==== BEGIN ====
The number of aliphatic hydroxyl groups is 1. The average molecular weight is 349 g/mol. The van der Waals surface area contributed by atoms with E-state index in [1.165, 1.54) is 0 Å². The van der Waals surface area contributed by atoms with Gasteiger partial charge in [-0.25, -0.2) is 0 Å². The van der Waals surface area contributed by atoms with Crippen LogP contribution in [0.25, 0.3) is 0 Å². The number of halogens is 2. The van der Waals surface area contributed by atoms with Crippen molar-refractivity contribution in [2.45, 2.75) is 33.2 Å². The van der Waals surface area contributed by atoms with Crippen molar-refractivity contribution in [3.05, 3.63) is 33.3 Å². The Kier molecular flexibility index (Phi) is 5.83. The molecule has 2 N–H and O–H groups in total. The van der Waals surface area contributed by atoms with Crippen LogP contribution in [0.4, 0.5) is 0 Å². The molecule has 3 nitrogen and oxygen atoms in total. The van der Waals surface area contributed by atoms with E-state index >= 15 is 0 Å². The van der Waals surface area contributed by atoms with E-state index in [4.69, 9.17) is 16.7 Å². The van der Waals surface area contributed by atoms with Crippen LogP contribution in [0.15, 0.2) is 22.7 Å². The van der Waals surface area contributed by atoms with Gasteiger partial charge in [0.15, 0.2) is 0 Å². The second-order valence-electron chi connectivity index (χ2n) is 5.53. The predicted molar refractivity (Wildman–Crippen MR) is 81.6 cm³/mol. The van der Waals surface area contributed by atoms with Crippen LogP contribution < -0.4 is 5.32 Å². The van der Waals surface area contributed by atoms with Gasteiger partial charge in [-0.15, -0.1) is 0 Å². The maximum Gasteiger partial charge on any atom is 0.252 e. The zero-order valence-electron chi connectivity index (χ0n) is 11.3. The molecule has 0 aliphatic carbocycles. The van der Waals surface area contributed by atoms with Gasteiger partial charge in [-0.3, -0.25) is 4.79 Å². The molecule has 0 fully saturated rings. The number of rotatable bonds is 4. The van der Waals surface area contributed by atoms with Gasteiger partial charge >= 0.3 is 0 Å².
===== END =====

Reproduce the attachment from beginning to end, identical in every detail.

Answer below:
The number of aliphatic hydroxyl groups is 1. The average molecular weight is 349 g/mol. The van der Waals surface area contributed by atoms with E-state index in [1.165, 1.54) is 0 Å². The van der Waals surface area contributed by atoms with Gasteiger partial charge in [-0.25, -0.2) is 0 Å². The van der Waals surface area contributed by atoms with Crippen LogP contribution in [0.25, 0.3) is 0 Å². The number of halogens is 2. The van der Waals surface area contributed by atoms with Crippen molar-refractivity contribution in [2.45, 2.75) is 33.2 Å². The van der Waals surface area contributed by atoms with Crippen molar-refractivity contribution in [3.05, 3.63) is 33.3 Å². The Kier molecular flexibility index (Phi) is 5.83. The molecule has 2 N–H and O–H groups in total. The van der Waals surface area contributed by atoms with Crippen LogP contribution in [0.4, 0.5) is 0 Å². The molecule has 3 nitrogen and oxygen atoms in total. The van der Waals surface area contributed by atoms with E-state index >= 15 is 0 Å². The van der Waals surface area contributed by atoms with E-state index in [4.69, 9.17) is 16.7 Å². The van der Waals surface area contributed by atoms with Crippen LogP contribution in [0.15, 0.2) is 22.7 Å². The van der Waals surface area contributed by atoms with Gasteiger partial charge in [0.15, 0.2) is 0 Å². The second-order valence-electron chi connectivity index (χ2n) is 5.53. The predicted molar refractivity (Wildman–Crippen MR) is 81.6 cm³/mol. The van der Waals surface area contributed by atoms with Crippen LogP contribution < -0.4 is 5.32 Å². The van der Waals surface area contributed by atoms with Gasteiger partial charge in [-0.15, -0.1) is 0 Å². The maximum Gasteiger partial charge on any atom is 0.252 e. The zero-order valence-electron chi connectivity index (χ0n) is 11.3. The molecule has 0 aliphatic carbocycles. The van der Waals surface area contributed by atoms with Gasteiger partial charge in [-0.3, -0.25) is 4.79 Å². The molecule has 0 fully saturated rings. The number of rotatable bonds is 4. The van der Waals surface area contributed by atoms with Gasteiger partial charge >= 0.3 is 0 Å².